Home > Environment > CLIMATE CHANGE: The mounting costs of bad weather | IRIN Global

CLIMATE CHANGE: The mounting costs of bad weather | IRIN Global

DURBAN, 29 November 2011 (IRIN) – Extreme weather events in the decade ending in 2010 claimed more than 710,000 lives and cost countries and people more than US$2.3 trillion when adjusted for purchasing power parity (PPP), says the Long-term Climate Risk Index for 1991-2010.

PPP is a currency exchange rate that compares the actual value of things in countries – for example, a farmer in India can buy more with US$1 than a farmer in the US.

The index, released on the sidelines of the UN climate change talks in Durban and produced by Germanwatch, a North-South watchdog initiative, looked at the impact of extreme weather events from 1991 to 2010, based on data from Munich Re, one of the world’s biggest insurance companies.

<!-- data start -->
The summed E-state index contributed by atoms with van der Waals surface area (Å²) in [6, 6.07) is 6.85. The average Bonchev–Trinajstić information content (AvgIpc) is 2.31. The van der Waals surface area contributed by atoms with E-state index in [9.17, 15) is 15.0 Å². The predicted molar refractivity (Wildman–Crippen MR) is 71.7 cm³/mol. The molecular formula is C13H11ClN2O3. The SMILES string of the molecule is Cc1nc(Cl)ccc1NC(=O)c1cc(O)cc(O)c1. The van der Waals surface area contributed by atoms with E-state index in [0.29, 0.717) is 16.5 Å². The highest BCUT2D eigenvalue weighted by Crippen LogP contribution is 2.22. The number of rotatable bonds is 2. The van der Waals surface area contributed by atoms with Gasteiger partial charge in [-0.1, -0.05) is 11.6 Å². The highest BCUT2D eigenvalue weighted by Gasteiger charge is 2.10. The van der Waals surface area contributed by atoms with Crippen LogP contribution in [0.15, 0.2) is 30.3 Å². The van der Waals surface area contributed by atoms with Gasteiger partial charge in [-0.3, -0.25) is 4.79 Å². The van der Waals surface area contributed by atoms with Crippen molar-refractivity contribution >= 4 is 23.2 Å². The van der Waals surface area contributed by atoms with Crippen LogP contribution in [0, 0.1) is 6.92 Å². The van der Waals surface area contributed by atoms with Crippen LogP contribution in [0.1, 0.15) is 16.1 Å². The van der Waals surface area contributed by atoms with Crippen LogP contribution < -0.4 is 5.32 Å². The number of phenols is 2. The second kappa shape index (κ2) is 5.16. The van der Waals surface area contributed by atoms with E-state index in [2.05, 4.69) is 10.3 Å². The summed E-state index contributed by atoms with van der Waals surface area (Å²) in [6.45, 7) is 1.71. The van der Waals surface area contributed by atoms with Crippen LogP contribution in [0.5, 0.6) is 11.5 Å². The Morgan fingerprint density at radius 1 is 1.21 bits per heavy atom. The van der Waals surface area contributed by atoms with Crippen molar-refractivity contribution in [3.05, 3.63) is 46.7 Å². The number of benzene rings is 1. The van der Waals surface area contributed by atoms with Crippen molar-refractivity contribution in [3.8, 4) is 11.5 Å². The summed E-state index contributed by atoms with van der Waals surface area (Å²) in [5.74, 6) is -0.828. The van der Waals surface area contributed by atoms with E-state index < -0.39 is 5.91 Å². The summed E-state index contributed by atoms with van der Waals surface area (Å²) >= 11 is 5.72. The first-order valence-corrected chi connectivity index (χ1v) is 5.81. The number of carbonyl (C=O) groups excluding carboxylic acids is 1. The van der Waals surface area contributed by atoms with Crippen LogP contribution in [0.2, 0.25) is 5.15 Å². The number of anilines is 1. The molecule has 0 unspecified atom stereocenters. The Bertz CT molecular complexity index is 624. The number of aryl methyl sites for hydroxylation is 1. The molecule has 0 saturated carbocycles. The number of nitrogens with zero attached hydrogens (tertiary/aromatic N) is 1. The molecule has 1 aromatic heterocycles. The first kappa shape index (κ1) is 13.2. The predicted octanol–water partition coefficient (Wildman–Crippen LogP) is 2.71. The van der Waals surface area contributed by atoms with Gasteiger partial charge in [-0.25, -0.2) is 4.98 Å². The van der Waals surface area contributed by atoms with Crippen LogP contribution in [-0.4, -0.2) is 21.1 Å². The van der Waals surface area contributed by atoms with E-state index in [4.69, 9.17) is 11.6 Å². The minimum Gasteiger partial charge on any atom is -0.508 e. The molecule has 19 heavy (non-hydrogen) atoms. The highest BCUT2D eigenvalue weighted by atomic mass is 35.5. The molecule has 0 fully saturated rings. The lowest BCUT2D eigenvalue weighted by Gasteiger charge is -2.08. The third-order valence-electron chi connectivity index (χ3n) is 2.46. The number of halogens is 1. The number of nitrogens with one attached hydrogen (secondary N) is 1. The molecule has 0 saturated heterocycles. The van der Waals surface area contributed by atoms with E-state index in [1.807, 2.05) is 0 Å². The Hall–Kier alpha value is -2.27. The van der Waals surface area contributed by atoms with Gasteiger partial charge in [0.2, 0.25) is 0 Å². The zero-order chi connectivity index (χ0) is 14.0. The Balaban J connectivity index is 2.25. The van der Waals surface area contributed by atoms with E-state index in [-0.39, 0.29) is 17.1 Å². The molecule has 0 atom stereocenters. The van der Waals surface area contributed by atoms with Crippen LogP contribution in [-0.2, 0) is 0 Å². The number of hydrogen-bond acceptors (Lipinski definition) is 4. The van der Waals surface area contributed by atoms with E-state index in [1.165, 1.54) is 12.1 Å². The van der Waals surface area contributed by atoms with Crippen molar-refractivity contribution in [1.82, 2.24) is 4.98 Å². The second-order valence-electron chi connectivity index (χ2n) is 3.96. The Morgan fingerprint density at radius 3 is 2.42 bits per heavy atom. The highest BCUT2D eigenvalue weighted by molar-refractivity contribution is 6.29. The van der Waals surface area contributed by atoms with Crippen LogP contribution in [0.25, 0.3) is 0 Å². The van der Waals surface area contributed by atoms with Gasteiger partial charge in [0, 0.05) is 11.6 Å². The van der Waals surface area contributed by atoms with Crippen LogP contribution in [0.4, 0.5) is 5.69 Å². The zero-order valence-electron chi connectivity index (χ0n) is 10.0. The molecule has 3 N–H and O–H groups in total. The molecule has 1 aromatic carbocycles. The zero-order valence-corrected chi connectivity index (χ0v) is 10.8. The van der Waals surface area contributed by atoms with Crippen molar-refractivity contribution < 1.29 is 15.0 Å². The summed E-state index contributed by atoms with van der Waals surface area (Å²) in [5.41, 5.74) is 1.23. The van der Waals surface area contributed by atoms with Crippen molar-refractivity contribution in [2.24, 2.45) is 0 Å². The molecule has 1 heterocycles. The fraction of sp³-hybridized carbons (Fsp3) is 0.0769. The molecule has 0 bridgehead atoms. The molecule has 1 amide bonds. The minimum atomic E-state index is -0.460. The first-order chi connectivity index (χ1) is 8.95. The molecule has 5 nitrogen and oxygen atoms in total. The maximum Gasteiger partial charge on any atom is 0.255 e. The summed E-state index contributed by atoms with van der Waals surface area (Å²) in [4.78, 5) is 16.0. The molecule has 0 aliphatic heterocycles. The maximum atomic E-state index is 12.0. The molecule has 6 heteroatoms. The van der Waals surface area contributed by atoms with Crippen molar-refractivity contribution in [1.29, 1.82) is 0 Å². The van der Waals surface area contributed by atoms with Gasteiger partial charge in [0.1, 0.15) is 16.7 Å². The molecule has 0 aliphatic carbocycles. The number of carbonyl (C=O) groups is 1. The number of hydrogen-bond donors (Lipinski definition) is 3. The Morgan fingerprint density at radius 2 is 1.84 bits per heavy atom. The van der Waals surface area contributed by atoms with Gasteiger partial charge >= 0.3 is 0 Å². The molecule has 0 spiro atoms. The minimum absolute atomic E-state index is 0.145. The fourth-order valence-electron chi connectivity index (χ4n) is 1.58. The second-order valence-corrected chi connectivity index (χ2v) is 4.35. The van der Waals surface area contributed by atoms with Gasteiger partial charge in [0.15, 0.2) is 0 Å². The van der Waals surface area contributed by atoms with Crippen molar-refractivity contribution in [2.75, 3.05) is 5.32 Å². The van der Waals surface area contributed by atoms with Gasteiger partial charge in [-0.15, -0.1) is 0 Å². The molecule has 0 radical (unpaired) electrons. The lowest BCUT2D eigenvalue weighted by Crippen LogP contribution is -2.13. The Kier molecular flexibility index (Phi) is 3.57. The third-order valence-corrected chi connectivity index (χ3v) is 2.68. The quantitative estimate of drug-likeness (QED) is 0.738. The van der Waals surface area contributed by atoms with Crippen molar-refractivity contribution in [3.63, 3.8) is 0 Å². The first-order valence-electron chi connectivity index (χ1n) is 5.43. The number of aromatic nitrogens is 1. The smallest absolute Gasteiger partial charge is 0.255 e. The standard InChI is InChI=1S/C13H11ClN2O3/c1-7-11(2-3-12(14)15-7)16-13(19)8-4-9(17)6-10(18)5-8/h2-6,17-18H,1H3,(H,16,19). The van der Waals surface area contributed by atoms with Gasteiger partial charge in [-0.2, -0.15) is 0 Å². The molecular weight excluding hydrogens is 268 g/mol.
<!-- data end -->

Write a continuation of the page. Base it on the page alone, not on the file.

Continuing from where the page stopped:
Bangladesh, Myanmar and Honduras top the long-term index. However, there is some good news for Bangladesh – everyone’s disaster poster child. More than 80 percent of the deaths in Bangladesh in the last decade occurred in 1991, when over 140,000 people were killed by a cyclone, but not as many have died since.

For more on this story, visit: IRIN Global | CLIMATE CHANGE: The mounting costs of bad weather | Global | Economy | Environment | Governance | Natural Disasters.

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